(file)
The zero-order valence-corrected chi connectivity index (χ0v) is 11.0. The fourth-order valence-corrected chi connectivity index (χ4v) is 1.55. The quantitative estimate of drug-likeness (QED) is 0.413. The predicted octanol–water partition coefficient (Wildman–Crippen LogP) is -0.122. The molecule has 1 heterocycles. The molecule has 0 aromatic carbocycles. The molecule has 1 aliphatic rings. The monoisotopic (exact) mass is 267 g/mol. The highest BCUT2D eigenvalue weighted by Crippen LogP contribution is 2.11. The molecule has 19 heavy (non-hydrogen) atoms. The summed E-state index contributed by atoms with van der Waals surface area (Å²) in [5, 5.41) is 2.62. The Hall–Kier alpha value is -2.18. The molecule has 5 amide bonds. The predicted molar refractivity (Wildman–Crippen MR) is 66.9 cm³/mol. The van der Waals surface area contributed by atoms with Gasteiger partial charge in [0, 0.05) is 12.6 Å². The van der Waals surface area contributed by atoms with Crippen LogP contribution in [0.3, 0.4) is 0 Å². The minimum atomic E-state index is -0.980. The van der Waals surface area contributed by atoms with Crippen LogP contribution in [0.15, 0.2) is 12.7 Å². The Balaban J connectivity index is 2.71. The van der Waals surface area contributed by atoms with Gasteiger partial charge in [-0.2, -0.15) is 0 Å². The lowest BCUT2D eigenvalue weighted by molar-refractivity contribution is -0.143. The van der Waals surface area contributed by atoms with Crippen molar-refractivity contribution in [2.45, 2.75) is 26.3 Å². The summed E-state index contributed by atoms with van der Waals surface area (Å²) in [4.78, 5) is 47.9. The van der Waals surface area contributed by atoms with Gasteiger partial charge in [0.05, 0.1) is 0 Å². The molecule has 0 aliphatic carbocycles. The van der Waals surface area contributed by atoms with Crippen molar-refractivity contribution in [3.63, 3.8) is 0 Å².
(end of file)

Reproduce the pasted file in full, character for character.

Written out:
The zero-order valence-corrected chi connectivity index (χ0v) is 11.0. The fourth-order valence-corrected chi connectivity index (χ4v) is 1.55. The quantitative estimate of drug-likeness (QED) is 0.413. The predicted octanol–water partition coefficient (Wildman–Crippen LogP) is -0.122. The molecule has 1 heterocycles. The molecule has 0 aromatic carbocycles. The molecule has 1 aliphatic rings. The monoisotopic (exact) mass is 267 g/mol. The highest BCUT2D eigenvalue weighted by Crippen LogP contribution is 2.11. The molecule has 19 heavy (non-hydrogen) atoms. The summed E-state index contributed by atoms with van der Waals surface area (Å²) in [5, 5.41) is 2.62. The Hall–Kier alpha value is -2.18. The molecule has 5 amide bonds. The predicted molar refractivity (Wildman–Crippen MR) is 66.9 cm³/mol. The van der Waals surface area contributed by atoms with Gasteiger partial charge in [0, 0.05) is 12.6 Å². The van der Waals surface area contributed by atoms with Crippen LogP contribution in [0.3, 0.4) is 0 Å². The minimum atomic E-state index is -0.980. The van der Waals surface area contributed by atoms with Crippen LogP contribution in [0.15, 0.2) is 12.7 Å². The Balaban J connectivity index is 2.71. The van der Waals surface area contributed by atoms with Gasteiger partial charge in [-0.2, -0.15) is 0 Å². The lowest BCUT2D eigenvalue weighted by molar-refractivity contribution is -0.143. The van der Waals surface area contributed by atoms with Crippen molar-refractivity contribution in [2.45, 2.75) is 26.3 Å². The summed E-state index contributed by atoms with van der Waals surface area (Å²) in [4.78, 5) is 47.9. The van der Waals surface area contributed by atoms with Gasteiger partial charge in [0.05, 0.1) is 0 Å². The molecule has 0 aliphatic carbocycles. The van der Waals surface area contributed by atoms with Crippen molar-refractivity contribution in [3.63, 3.8) is 0 Å².